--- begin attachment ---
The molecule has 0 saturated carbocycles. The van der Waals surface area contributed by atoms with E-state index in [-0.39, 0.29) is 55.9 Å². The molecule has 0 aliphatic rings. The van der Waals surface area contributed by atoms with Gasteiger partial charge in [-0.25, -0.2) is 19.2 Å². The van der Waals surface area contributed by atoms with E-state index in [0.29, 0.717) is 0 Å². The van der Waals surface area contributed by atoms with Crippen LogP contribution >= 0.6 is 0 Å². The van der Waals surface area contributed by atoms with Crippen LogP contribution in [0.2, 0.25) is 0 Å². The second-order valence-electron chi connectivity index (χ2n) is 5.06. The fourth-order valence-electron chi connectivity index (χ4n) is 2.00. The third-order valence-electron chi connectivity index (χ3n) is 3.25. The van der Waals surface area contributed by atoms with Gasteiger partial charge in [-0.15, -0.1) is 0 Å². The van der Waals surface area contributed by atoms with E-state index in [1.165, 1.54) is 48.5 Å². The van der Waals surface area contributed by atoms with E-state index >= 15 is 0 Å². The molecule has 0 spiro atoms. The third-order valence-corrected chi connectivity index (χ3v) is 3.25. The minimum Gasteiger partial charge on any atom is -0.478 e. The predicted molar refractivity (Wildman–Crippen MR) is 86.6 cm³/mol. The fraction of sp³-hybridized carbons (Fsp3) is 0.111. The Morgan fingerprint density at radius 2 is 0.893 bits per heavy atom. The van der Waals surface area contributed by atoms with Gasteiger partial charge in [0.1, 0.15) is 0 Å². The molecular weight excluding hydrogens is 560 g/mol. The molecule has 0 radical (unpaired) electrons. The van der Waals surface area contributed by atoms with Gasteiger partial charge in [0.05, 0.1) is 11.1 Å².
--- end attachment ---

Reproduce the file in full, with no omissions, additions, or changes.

The molecule has 0 saturated carbocycles. The van der Waals surface area contributed by atoms with E-state index in [-0.39, 0.29) is 55.9 Å². The molecule has 0 aliphatic rings. The van der Waals surface area contributed by atoms with Gasteiger partial charge in [-0.25, -0.2) is 19.2 Å². The van der Waals surface area contributed by atoms with E-state index in [0.29, 0.717) is 0 Å². The van der Waals surface area contributed by atoms with Crippen LogP contribution >= 0.6 is 0 Å². The van der Waals surface area contributed by atoms with Crippen LogP contribution in [0.2, 0.25) is 0 Å². The second-order valence-electron chi connectivity index (χ2n) is 5.06. The fourth-order valence-electron chi connectivity index (χ4n) is 2.00. The third-order valence-electron chi connectivity index (χ3n) is 3.25. The van der Waals surface area contributed by atoms with Gasteiger partial charge in [-0.15, -0.1) is 0 Å². The van der Waals surface area contributed by atoms with E-state index in [1.165, 1.54) is 48.5 Å². The van der Waals surface area contributed by atoms with E-state index >= 15 is 0 Å². The molecule has 0 spiro atoms. The third-order valence-corrected chi connectivity index (χ3v) is 3.25. The minimum Gasteiger partial charge on any atom is -0.478 e. The predicted molar refractivity (Wildman–Crippen MR) is 86.6 cm³/mol. The fraction of sp³-hybridized carbons (Fsp3) is 0.111. The Morgan fingerprint density at radius 2 is 0.893 bits per heavy atom. The van der Waals surface area contributed by atoms with Gasteiger partial charge in [0.1, 0.15) is 0 Å². The molecular weight excluding hydrogens is 560 g/mol. The molecule has 0 radical (unpaired) electrons. The van der Waals surface area contributed by atoms with Gasteiger partial charge in [0.05, 0.1) is 11.1 Å².